Dr Shahla Meedya
School of Nursing
Supporting new mothers to prolong breastfeeding and improve infant health
Breastfeeding is natural, beneficial to mother and child, cost-effective, and good for the environment. Just 15 per cent of babies born in Australia are exclusively breastfed during the first few months of their life though, according to Australian National Infant Feeding Survey statistics. Dr Shahla Meedya is working to increase the number of women breastfeeding for extended periods of time by addressing one of the key reasons for cessation – a lack of information and support.
Back in 2015, as part of her PhD, Dr Meedya created the Milky Way Program, an educational initiative to support and encourage mothers to prolong breastfeeding. When first delivered face-to-face, the program saw cessation rates drop among participants and the number of women exclusively breastfeeding at six months increased three fold.
Dr Meedya, who has 26 years of experience in clinical settings, education and research, is now working to make the Milky Way Program available via an app as a Global Challenges project in collaboration with a multidisciplinary team with members from four different UOW faculties, the University of Oulu in Finland, and a midwifery professor from the University of Queensland.
“The app will allow geographically dispersed mothers to engage with the program, overcoming issues of locality,” Dr Meedya says.
“My goal is to expand the breastfeeding app into a global project to support women and give the best start to their children in the world,” she says.
Alongside her work on the Milky Way App, Dr Meedya is involved in a number of organisations and projects aimed at improving primary health care: she is a member of the Faculty Research Committee, South Asia Infant Feeding Research Network (SAIFRN) in Sydney; she provides expert advice on breastfeeding matters as a member of the Australian Baby-Friendly Hospital Initiative (BFHI) advisory committee and contributed to the development of the Department of Health’s national breastfeeding strategy in 2017.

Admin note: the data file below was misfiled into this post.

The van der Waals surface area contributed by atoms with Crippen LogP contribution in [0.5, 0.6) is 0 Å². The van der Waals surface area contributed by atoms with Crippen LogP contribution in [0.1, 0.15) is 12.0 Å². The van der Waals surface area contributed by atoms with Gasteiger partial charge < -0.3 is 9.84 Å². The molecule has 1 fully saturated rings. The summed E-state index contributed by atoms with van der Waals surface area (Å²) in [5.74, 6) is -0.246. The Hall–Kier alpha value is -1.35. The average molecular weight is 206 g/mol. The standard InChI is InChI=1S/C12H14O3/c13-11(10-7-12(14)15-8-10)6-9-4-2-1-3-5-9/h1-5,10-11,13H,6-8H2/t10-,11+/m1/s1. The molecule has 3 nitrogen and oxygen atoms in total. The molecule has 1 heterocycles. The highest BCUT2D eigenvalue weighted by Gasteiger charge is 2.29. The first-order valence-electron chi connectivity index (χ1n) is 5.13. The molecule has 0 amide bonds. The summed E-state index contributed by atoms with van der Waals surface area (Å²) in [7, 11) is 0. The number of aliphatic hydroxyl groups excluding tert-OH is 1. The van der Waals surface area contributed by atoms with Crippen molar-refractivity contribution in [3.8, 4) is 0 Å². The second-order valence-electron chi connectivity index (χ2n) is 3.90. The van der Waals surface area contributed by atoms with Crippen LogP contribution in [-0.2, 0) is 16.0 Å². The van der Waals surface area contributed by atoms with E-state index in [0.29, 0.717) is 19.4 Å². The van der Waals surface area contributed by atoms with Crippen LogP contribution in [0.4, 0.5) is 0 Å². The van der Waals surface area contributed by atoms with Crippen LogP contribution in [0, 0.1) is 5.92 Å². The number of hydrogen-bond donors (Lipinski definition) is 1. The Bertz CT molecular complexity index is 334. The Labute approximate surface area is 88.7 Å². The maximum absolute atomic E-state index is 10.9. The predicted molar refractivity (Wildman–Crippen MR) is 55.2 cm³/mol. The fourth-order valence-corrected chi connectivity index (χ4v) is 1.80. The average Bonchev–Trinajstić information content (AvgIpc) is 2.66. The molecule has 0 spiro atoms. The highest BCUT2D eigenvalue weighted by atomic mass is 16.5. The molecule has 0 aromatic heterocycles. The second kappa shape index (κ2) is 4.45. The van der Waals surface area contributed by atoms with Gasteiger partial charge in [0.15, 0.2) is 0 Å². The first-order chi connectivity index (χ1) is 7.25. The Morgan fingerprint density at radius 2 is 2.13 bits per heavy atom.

Dr Meedya has also contributed to the World Health Organisation’s most recent BFHI guidelines, which promote and support breastfeeding in facilities around the world. In June 2018, Dr Meedya also represented Australia at the WHO’s BFHI coordinator’s meeting in the Netherlands.
“Solving problems and helping others is the great motivation in my life and profession. I enjoy working toward empowering individuals to be active in their own lives and health,” she says.
“Planning and conducting research allows me to express the best parts of myself intellectually, socially and emotionally. The desire of fulfilment keeps me motivated in research. I think by bringing a new theory or new trend you can create a mark where humankind will remember you for a long time.”